Debt funding covenants – What you need to know

Fiona King HNH

Fiona King, Debt Covenants: What you need to know

What is a Debt Covenant?

A Debt Covenant is simply an agreement made with your funder to adhere to certain financial and operational measures until the debt is repaid. They allow your funder to monitor its investment in your business and are set out in your funding agreement.

In understanding funding covenants, it is important that business owners know what to look out for in order to assess what impact they may have.

The implications of triggering a funding covenant can range from an uncomfortable conversation with your funder, a fee becoming payable or a renegotiation of terms in full or part. At HNH, our debt funding experts work with clients and funders to ensure that covenants strike the balance of allowing the funder to monitor its investment whilst not restricting the ability of the management team to run the business effectively.

Debt covenants typically fall into 3 categories:

  1. Financial

Your funder is focused here on the ability of the business to continue to service debt. As such, covenants are designed to give an early warning indicator that a business may struggle to service debt in the future.

Financial covenants tend to measure key metrics such as cash generation available for debt reduction (sometimes called EBITDA – Earnings before Interest Tax and Depreciation, adjusted for business specific items such as promoter drawings and working capital).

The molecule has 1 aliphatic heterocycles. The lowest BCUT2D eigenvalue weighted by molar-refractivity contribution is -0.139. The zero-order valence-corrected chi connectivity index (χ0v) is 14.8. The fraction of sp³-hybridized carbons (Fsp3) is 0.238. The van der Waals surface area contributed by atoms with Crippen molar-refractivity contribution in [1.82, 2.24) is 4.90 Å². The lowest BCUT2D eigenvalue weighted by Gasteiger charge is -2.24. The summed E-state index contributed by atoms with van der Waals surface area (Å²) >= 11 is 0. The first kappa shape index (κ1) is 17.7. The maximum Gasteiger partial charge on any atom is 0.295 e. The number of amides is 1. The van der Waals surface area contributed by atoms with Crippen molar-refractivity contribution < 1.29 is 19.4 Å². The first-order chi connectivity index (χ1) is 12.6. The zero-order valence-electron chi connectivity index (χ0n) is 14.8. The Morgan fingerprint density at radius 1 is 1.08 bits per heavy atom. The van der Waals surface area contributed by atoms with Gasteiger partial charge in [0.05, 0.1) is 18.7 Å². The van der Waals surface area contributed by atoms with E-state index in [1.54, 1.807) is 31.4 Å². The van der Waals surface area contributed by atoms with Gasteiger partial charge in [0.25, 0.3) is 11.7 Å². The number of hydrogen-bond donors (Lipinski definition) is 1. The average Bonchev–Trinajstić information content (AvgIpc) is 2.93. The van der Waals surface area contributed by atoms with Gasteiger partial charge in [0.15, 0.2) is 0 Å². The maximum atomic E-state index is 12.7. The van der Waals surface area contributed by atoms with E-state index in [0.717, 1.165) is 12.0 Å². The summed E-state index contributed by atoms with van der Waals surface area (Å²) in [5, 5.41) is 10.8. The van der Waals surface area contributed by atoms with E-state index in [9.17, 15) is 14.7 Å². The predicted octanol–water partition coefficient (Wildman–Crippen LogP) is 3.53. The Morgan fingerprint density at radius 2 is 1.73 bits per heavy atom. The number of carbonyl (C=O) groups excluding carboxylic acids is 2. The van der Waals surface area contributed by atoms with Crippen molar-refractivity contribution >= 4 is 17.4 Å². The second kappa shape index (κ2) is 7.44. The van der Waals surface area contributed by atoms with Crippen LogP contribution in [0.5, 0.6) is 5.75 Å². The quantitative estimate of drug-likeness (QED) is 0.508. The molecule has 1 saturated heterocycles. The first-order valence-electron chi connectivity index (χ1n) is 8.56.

What to look out for:

  • Ensure the covenant has sufficient headroom to allow normal fluctuations in activity;
  • Timing of measurement – especially if you have a cyclical or seasonal business. 
  1. Information provision

This usually relates to the provision of financial information, typically audited financial statements and management accounts but can also include business specific items such as debtors’ ledgers or stock information.

What to look out for:

  • Format, frequency and deadline for submission – Do you prepare the information requested as a matter of course or will you have to employ someone to do it (and hence incur a fee)? If you outsource the preparation, will it be available within the covenanted 30 / 60 / 90 days after period end?
  1. Restrictive

This category contains covenants that are designed to protect your funder from a change in the risk profile of the business, unexpected calls on cash or diminution of assets.

Restrictive covenants typically relate to: dividends, drawings, capital expenditure, changes in shareholding, raising additional debt, providing security to another funder, making loans to third parties or directors’ remuneration.

What to look out for:

  • Restrictive covenants should not prevent the normal running of the business. It is therefore critical at the outset that provision is made within the funding covenants to for example, pay a certain level of dividend or permit capital expenditure, if that is what the business needs to do to continue its normal operation.
  • Restrictive covenants should also not penalise or discourage out-performance. For example, if covenants include a directors’ remuneration cap and the business wishes to reward employees for out-performance, it is important that provision is made within the funding documentation to permit this.

When selecting the most appropriate debt funding partner, it is therefore imperative that covenants and specifically the extent to which they impact upon your business is given equal priority to pricing.